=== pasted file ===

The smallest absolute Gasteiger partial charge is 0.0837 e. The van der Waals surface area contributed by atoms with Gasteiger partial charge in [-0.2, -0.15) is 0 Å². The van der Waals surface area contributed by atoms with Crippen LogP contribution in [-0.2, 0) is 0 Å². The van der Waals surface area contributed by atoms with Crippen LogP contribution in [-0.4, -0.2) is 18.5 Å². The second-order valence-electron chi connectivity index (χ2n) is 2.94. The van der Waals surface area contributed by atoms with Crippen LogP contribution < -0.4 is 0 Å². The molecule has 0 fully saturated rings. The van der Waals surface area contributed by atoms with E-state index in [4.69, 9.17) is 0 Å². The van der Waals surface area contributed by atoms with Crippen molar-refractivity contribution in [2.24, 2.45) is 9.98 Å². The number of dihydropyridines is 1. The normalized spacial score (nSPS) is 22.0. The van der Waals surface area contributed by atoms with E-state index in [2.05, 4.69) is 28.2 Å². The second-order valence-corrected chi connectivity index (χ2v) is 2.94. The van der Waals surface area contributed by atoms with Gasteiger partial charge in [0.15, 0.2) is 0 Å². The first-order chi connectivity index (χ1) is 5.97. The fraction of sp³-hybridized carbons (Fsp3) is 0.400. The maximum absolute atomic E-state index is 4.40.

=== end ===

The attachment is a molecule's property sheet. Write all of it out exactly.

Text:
The smallest absolute Gasteiger partial charge is 0.0837 e. The van der Waals surface area contributed by atoms with Gasteiger partial charge in [-0.2, -0.15) is 0 Å². The van der Waals surface area contributed by atoms with Crippen LogP contribution in [-0.2, 0) is 0 Å². The van der Waals surface area contributed by atoms with Crippen LogP contribution in [-0.4, -0.2) is 18.5 Å². The second-order valence-electron chi connectivity index (χ2n) is 2.94. The van der Waals surface area contributed by atoms with Crippen LogP contribution < -0.4 is 0 Å². The molecule has 0 fully saturated rings. The van der Waals surface area contributed by atoms with E-state index in [4.69, 9.17) is 0 Å². The van der Waals surface area contributed by atoms with Crippen molar-refractivity contribution in [2.24, 2.45) is 9.98 Å². The number of dihydropyridines is 1. The normalized spacial score (nSPS) is 22.0. The van der Waals surface area contributed by atoms with E-state index in [2.05, 4.69) is 28.2 Å². The second-order valence-corrected chi connectivity index (χ2v) is 2.94. The van der Waals surface area contributed by atoms with Gasteiger partial charge in [0.15, 0.2) is 0 Å². The first-order chi connectivity index (χ1) is 5.97. The fraction of sp³-hybridized carbons (Fsp3) is 0.400. The maximum absolute atomic E-state index is 4.40.